Many turned to homemade projects, like this fitness weight fashioned from cement and piping (Credit: Emmanuel Lafont)
One suggestion that manages to capture the spirit of make-do-and-mend in a single object was a kintsugi-repaired bowl (Will Park). Kintsugi is a traditional Japanese practice involving refashioning old possessions into new. "Kintsugi involves sealing cracks with lacquer that is then coloured with gold or silver dust. It creates an appearance of veins of rare metal running through the porcelain. The result can be even more beautiful than the original," wrote Park in an article for BBC Future earlier this year.
Home comforts and neighbourhoods
With so much time spent in lockdowns this year, it's perhaps not surprising that many people looked close to home for their inspiration. We had nominations for a set of pyjamas (Deepshikha Dash), a home office chair (Kate Rahme), and the wire of a phone/laptop charger (Iman Jamall) because it enabled connection to the internet and other people.
Other objects offered reminders of a sense of play, such as a chessboard (Shakil Ahmed) from Bangladesh. Or creativity and home comforts, such as Maggie Greyson's proposal to include a breadknife. Like many, she and her husband discovered sourdough this year, after learning how to make it from a friend who lived near her parent's farm. When they returned home to Toronto, "we tried to buy a breadknife instead of mashing the bread with our dull kitchen knives, but they were out of stock. Two months later, a package came in the mail with the best breadknife we had ever seen".
Many also discovered new ways of getting around this year, which is why one person suggested a pair of running shoes (Maryann D'sa), and another their old mountain bike called Hendrix (Griesham Taan). "I found myself digging out the 17-year-old bike from my father's shed, dusting off cobwebs and oiling the wheels," says Taan. "In a world full of fear and uncertainty – Hendrix, my old mountain bike – gave me a sense of control, freedom, purpose and safety."
At times, bikes completely sold out, so many rolled out their old rusty cycles (Credit: Emmanuel Lafont)
One idea for inclusion that spoke to the monotony of lockdown was a hypothetical calendar of views from the same window (Fiona Macdonald). The calendar would be one scene taken multiple times "like a timelapse, as the seasons rush by", explains Macdonald, whose own window view features "bedraggled shrubs, forgotten toys, and the windows of the neighbours opposite".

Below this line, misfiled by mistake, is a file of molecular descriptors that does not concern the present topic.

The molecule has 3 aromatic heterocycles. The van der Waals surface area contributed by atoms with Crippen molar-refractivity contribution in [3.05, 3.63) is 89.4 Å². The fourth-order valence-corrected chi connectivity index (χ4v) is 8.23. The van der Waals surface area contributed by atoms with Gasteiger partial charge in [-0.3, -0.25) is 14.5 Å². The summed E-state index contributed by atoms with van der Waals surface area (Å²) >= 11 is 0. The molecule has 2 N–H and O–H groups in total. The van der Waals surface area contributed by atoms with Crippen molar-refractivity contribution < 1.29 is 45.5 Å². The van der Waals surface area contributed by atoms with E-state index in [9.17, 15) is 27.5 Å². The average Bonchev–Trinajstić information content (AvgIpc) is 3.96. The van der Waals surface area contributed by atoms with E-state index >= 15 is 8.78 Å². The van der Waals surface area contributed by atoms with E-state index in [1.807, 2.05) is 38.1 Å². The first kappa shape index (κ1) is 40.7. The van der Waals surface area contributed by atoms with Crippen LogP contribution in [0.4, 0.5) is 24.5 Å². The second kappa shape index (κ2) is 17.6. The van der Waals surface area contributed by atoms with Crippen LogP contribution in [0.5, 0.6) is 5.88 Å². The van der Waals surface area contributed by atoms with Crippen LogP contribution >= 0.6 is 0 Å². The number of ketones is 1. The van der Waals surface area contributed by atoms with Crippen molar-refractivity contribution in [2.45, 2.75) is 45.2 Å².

It's an idea that reminded me of the website Window Swap, which gained popularity this year. People from around the world shared scenes from inside their homes of mountain views or verdant gardens, allowing visitors to instantly transport themselves to a new location.
Solace from local beauty was also the thinking behind the suggestion of a flaming red bombax flower (Pupul Bisht), from New Delhi. "The old seemal tree (English: bombax) outside my window had turned into a flaming red hue by the third week of March like clockwork. Despite everything feeling unfamiliar, the tree brought a sense of normalcy to my days. 2020 made a statement loud and clear – that flowers bloom in dystopias too."
The bombax flower – for some, a welcome piece of beauty in a difficult year (Credit: Emmanuel Lafont)
Home working was, of course, a luxury that many people did not have this year. With that in mind, we also had a nomination from more than one person for a delivery bag (Olga Remneva and others), in recognition of the way that drivers, shop-workers and many other professions kept the world turning.
Similarly, it would be an omission for us not to include an item that recognises healthcare and care-home workers. In many countries, that object was a child's drawing of a rainbow, a universal message of thanks to those in risky, pressured and stressful environments, looking after the most vulnerable and ill.
Delivery workers, many low-paid, helped to keep people fed, supplied and healthy (Credit: Emmanuel Lafont)
Environmental change – for better and worse – was the theme of a few other suggestions, drawing connections between nature close to home and in the broader world.
My own nomination for inclusion is a sealed vial of clean city air. Before the pandemic, I would run home from work, and when I stepped through my apartment door, I could often still taste the metallic traffic fumes in my dry throat and nose. During the lockdowns, however, many cities saw air pollution plummet. Harmful particulates will return – in some cases, they already have – but a vial of clean air is a reminder of possibility, and a memory of a less polluted city where it was easier to breathe.
A vial of clean air, a snapshot of temporarily less-polluted cities (Credit: Emmanuel Lafont)